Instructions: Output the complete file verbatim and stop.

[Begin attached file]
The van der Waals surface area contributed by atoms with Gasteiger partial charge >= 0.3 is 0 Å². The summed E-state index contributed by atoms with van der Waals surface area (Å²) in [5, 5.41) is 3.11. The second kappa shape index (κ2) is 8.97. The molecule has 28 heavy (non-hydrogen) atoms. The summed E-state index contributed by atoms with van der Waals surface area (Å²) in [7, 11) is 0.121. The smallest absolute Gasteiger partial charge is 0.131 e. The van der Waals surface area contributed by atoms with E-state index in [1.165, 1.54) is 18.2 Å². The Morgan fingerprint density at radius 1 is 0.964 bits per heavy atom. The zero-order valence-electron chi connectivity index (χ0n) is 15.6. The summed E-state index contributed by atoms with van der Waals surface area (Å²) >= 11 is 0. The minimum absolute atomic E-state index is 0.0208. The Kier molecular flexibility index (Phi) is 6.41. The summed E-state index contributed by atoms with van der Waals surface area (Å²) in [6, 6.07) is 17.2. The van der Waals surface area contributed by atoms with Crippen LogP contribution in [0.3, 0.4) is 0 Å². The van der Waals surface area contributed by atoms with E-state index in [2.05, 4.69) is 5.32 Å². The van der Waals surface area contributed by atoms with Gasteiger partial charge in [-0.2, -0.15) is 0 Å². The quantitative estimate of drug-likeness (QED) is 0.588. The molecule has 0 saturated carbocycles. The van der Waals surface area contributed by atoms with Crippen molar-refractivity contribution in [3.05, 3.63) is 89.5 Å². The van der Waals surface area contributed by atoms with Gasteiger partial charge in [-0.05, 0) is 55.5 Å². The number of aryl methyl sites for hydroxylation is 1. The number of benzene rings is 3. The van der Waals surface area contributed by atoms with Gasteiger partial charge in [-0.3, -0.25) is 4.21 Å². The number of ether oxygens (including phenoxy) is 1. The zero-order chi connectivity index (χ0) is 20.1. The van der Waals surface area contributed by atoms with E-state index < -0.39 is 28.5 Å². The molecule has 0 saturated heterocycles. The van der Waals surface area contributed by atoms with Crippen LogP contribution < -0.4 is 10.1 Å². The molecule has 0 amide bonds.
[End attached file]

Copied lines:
The van der Waals surface area contributed by atoms with Gasteiger partial charge >= 0.3 is 0 Å². The summed E-state index contributed by atoms with van der Waals surface area (Å²) in [5, 5.41) is 3.11. The second kappa shape index (κ2) is 8.97. The molecule has 28 heavy (non-hydrogen) atoms. The summed E-state index contributed by atoms with van der Waals surface area (Å²) in [7, 11) is 0.121. The smallest absolute Gasteiger partial charge is 0.131 e. The van der Waals surface area contributed by atoms with E-state index in [1.165, 1.54) is 18.2 Å². The Morgan fingerprint density at radius 1 is 0.964 bits per heavy atom. The zero-order valence-electron chi connectivity index (χ0n) is 15.6. The summed E-state index contributed by atoms with van der Waals surface area (Å²) >= 11 is 0. The minimum absolute atomic E-state index is 0.0208. The Kier molecular flexibility index (Phi) is 6.41. The summed E-state index contributed by atoms with van der Waals surface area (Å²) in [6, 6.07) is 17.2. The van der Waals surface area contributed by atoms with Crippen LogP contribution in [0.3, 0.4) is 0 Å². The van der Waals surface area contributed by atoms with E-state index in [2.05, 4.69) is 5.32 Å². The van der Waals surface area contributed by atoms with Gasteiger partial charge in [-0.2, -0.15) is 0 Å². The quantitative estimate of drug-likeness (QED) is 0.588. The molecule has 0 saturated carbocycles. The van der Waals surface area contributed by atoms with Crippen molar-refractivity contribution in [3.05, 3.63) is 89.5 Å². The van der Waals surface area contributed by atoms with Gasteiger partial charge in [-0.05, 0) is 55.5 Å². The number of aryl methyl sites for hydroxylation is 1. The number of benzene rings is 3. The van der Waals surface area contributed by atoms with Gasteiger partial charge in [-0.3, -0.25) is 4.21 Å². The number of ether oxygens (including phenoxy) is 1. The zero-order chi connectivity index (χ0) is 20.1. The van der Waals surface area contributed by atoms with E-state index < -0.39 is 28.5 Å². The molecule has 0 saturated heterocycles. The van der Waals surface area contributed by atoms with Crippen LogP contribution < -0.4 is 10.1 Å². The molecule has 0 amide bonds.